So how does Google continue to offer Android as an open platform and reap the benefits of the 'rain' without giving it's competitors a leg up in mobile. I don't necessarily see Google locking Android down in any shape or form anytime soon. The amount of people running stock Android so far is minuscule compared to those running 3rd party skins or forks so they have to make more of a concerted effort to strengthening the Android brand themselves.  They've continued to release their Nexus line of phones yearly which offers stock Android and a promise of continued OS updates but they aren't selling nearly as many as Samsung. In fact, while Nexus phones are must buys for Android purist most people are barely aware they exist or what the benefits of owning the phones are.

The Nexus 7 tablet has seen the most promise of breaking into mainstream as of late and Google has tried to capitalize by putting more marketing dollars behind the Nexus brand. They released the Nexus 4 phone and the Nexus 10 tablet last year but both have had only moderate success. But this year might be different. Google purchased Motorola's mobile arm in 2011 and there have been tons of rumors and excitement around the so called 'X Phone' as the next Nexus device. The 'X Phone' is to be the first phone designed by Google and made by Motorola and was expected to be announced at Google's annual I/O conference in May. (Rumors of delays are swirling) They need to put real marketing muscle behind this phone without alienating 3rd party handset makers. If the Nexus brand is viable, if or when Samsung does decide to pull the rug from under Android they won't take such a large percentage of users with them.

With the Nexus 4 Google tried to produce a phone that was unlocked and affordable enough to be purchased off contract. The carriers, being the tyrants they are, wouldn't allow it to run on their LTE networks without compromises Google wasn't willing to make. Although Android is an open platform, Google can not sit back and let other companies dictate the future of Android. A Nexus phone without LTE in 2013/2014 is dead on arrival so it'll be interesting to see if Google can negotiate with the carriers this time.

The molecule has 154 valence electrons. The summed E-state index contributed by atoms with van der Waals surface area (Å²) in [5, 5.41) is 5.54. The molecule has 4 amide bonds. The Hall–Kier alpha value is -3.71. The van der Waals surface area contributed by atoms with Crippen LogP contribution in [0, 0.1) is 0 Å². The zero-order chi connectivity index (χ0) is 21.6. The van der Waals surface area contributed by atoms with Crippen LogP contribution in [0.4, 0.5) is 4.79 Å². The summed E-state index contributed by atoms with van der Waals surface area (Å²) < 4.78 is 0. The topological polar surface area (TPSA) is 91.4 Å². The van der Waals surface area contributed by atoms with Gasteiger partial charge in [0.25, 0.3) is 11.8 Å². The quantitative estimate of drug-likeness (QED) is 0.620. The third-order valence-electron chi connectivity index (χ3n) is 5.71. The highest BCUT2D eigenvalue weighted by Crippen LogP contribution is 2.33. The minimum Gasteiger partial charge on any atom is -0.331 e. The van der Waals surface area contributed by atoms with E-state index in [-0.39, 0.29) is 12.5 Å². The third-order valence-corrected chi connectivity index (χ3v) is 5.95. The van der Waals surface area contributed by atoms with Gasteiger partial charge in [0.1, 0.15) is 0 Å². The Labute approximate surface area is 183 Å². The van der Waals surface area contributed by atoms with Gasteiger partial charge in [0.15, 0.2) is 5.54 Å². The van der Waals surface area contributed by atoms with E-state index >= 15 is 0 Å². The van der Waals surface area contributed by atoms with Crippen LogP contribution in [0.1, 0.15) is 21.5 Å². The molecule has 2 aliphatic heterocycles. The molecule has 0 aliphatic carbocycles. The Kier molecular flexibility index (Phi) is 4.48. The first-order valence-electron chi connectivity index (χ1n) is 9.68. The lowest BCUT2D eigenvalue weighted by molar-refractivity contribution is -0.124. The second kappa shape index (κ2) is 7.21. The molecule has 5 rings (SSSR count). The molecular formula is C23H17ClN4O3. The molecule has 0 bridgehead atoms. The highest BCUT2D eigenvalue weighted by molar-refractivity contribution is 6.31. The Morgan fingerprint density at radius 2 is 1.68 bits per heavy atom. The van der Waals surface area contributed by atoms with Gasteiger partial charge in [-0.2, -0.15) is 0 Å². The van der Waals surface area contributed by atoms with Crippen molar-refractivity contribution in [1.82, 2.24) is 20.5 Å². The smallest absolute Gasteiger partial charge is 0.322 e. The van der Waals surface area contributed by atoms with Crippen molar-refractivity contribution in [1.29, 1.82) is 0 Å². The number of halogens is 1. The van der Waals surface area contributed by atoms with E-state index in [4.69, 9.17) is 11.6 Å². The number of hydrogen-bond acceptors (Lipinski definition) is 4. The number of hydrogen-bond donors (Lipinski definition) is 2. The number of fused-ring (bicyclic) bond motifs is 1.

Chrome OS


The alternative is to build out an operating system they do totally control, Chrome OS. Chrome OS is a browser based operating system that allows users to live completely in the cloud. No installing and running native software, everything is done within the Chrome browser, using the Chrome Web Store. Google released the very economical ($250+) Chromebooks a couple of years ago targeting primarily businesses and students. The consensus on Chromebooks being a viable laptop replacement have been a mixed bag. The recent release of the ultra-highend Pixel finally brought Chrome OS to cutting edge hardware but the lack of apps and current capability of the Chrome browser make it extremely hard to justify spending $1299 on a browser based computer. 

With the recent departure of Android's creator Andy Rubin from the Android team and the head of Chrome OS, Sundar Pichai replacing him, made everyone question what the future held for both platforms. For now Google says they will keep Chrome OS and Android separate but for how long is the question. Chrome as a browser has been very successful, and now leads web usage on desktops. Their recent announcement of forking webkit, the web rendering engine used by Chrome, Safari, iOS and Android into what is being called 'Blink' also suggest they have something bigger planned for Chrome OS in the future. There is speculation that Bink will be a way for Chrome to run more sophisticated apps from within the browser using NaCL. NaCL allows for native code to be ran directly from the browser, getting the performance of natively coded software without having to install anything while keeping the sandboxed security of a browser. Imagine being sent a link to run the hottest new video game or photo editing software without have to install anything to your machine. This opens the door for making Chrome OS a true competitor to traditional computers without as many compromises. 

Google may be hedging it's bets with Android and preparing to usher in a new generation of browser based operating systems that can be ran on desktop and mobile in the future. Only time will tell what Samsung or Facebook plans are for Android in the future but the irony of former allies turning into competitors cannot be lost on Google.